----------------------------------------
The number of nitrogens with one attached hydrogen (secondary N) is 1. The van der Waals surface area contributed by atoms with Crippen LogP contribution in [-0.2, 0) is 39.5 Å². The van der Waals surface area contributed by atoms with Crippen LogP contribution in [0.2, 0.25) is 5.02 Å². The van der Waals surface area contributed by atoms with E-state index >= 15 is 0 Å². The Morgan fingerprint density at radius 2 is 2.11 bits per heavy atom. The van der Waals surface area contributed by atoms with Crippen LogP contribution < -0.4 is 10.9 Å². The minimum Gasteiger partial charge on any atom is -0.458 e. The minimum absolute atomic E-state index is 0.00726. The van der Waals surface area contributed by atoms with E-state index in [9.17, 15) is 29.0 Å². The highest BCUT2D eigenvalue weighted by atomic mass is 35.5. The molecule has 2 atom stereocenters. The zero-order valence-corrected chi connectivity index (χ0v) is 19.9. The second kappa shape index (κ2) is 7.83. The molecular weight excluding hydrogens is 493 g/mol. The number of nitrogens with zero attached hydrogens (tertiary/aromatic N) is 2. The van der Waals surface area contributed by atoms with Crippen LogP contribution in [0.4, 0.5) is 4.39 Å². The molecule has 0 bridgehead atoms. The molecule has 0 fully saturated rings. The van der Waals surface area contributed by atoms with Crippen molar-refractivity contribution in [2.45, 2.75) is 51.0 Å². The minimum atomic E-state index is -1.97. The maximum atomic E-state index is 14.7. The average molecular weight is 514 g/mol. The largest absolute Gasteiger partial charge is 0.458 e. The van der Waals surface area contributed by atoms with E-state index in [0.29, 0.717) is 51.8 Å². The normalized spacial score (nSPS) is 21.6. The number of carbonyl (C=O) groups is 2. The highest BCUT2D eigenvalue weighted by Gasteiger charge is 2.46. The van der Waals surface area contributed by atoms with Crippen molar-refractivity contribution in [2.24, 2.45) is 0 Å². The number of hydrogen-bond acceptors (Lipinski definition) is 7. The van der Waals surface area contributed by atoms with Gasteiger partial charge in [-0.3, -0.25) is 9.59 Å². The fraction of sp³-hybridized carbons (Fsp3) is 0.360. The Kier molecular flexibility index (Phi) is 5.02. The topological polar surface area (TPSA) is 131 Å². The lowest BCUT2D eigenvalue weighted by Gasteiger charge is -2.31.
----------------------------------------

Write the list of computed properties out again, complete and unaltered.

The number of nitrogens with one attached hydrogen (secondary N) is 1. The van der Waals surface area contributed by atoms with Crippen LogP contribution in [-0.2, 0) is 39.5 Å². The van der Waals surface area contributed by atoms with Crippen LogP contribution in [0.2, 0.25) is 5.02 Å². The van der Waals surface area contributed by atoms with E-state index >= 15 is 0 Å². The Morgan fingerprint density at radius 2 is 2.11 bits per heavy atom. The van der Waals surface area contributed by atoms with Crippen LogP contribution < -0.4 is 10.9 Å². The minimum Gasteiger partial charge on any atom is -0.458 e. The minimum absolute atomic E-state index is 0.00726. The van der Waals surface area contributed by atoms with E-state index in [9.17, 15) is 29.0 Å². The highest BCUT2D eigenvalue weighted by atomic mass is 35.5. The molecule has 2 atom stereocenters. The zero-order valence-corrected chi connectivity index (χ0v) is 19.9. The second kappa shape index (κ2) is 7.83. The molecular weight excluding hydrogens is 493 g/mol. The number of nitrogens with zero attached hydrogens (tertiary/aromatic N) is 2. The van der Waals surface area contributed by atoms with Crippen LogP contribution in [0.4, 0.5) is 4.39 Å². The molecule has 0 bridgehead atoms. The molecule has 0 fully saturated rings. The van der Waals surface area contributed by atoms with Crippen molar-refractivity contribution in [2.45, 2.75) is 51.0 Å². The minimum atomic E-state index is -1.97. The maximum atomic E-state index is 14.7. The average molecular weight is 514 g/mol. The largest absolute Gasteiger partial charge is 0.458 e. The van der Waals surface area contributed by atoms with E-state index in [0.29, 0.717) is 51.8 Å². The normalized spacial score (nSPS) is 21.6. The number of carbonyl (C=O) groups is 2. The highest BCUT2D eigenvalue weighted by Gasteiger charge is 2.46. The van der Waals surface area contributed by atoms with Crippen molar-refractivity contribution in [2.24, 2.45) is 0 Å². The number of hydrogen-bond acceptors (Lipinski definition) is 7. The van der Waals surface area contributed by atoms with Gasteiger partial charge in [-0.3, -0.25) is 9.59 Å². The fraction of sp³-hybridized carbons (Fsp3) is 0.360. The Kier molecular flexibility index (Phi) is 5.02. The topological polar surface area (TPSA) is 131 Å². The lowest BCUT2D eigenvalue weighted by Gasteiger charge is -2.31.